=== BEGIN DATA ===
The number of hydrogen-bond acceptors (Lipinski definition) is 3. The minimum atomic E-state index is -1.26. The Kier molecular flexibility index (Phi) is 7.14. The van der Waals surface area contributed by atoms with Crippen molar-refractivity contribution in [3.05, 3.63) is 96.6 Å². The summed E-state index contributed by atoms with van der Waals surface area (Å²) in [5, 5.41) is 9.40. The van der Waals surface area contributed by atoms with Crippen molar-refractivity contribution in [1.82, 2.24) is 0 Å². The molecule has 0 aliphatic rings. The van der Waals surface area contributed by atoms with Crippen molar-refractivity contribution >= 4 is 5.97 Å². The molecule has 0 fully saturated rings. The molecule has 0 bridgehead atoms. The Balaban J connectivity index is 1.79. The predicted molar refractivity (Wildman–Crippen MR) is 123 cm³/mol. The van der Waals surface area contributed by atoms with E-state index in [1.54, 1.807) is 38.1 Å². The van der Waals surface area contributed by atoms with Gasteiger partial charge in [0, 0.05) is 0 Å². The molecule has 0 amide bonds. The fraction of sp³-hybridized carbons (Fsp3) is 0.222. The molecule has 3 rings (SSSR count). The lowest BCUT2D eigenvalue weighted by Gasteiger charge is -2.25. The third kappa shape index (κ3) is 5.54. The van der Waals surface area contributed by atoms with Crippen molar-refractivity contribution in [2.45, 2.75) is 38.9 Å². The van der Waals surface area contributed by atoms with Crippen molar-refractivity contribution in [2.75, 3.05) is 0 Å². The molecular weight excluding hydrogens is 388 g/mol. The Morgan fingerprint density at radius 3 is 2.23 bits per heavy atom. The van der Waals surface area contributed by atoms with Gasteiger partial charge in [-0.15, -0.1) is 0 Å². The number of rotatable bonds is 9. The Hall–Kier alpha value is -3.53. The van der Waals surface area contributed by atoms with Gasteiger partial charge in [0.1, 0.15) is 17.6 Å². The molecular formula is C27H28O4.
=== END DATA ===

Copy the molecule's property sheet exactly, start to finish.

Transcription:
The number of hydrogen-bond acceptors (Lipinski definition) is 3. The minimum atomic E-state index is -1.26. The Kier molecular flexibility index (Phi) is 7.14. The van der Waals surface area contributed by atoms with Crippen molar-refractivity contribution in [3.05, 3.63) is 96.6 Å². The summed E-state index contributed by atoms with van der Waals surface area (Å²) in [5, 5.41) is 9.40. The van der Waals surface area contributed by atoms with Crippen molar-refractivity contribution in [1.82, 2.24) is 0 Å². The molecule has 0 aliphatic rings. The van der Waals surface area contributed by atoms with Crippen molar-refractivity contribution >= 4 is 5.97 Å². The molecule has 0 fully saturated rings. The molecule has 0 bridgehead atoms. The Balaban J connectivity index is 1.79. The predicted molar refractivity (Wildman–Crippen MR) is 123 cm³/mol. The van der Waals surface area contributed by atoms with E-state index in [1.54, 1.807) is 38.1 Å². The van der Waals surface area contributed by atoms with Gasteiger partial charge in [0, 0.05) is 0 Å². The molecule has 0 amide bonds. The fraction of sp³-hybridized carbons (Fsp3) is 0.222. The molecule has 3 rings (SSSR count). The lowest BCUT2D eigenvalue weighted by Gasteiger charge is -2.25. The third kappa shape index (κ3) is 5.54. The van der Waals surface area contributed by atoms with Crippen molar-refractivity contribution in [2.45, 2.75) is 38.9 Å². The van der Waals surface area contributed by atoms with Crippen molar-refractivity contribution in [2.75, 3.05) is 0 Å². The molecular weight excluding hydrogens is 388 g/mol. The Morgan fingerprint density at radius 3 is 2.23 bits per heavy atom. The van der Waals surface area contributed by atoms with Gasteiger partial charge in [-0.15, -0.1) is 0 Å². The number of rotatable bonds is 9. The Hall–Kier alpha value is -3.53. The van der Waals surface area contributed by atoms with Gasteiger partial charge in [0.1, 0.15) is 17.6 Å². The molecular formula is C27H28O4.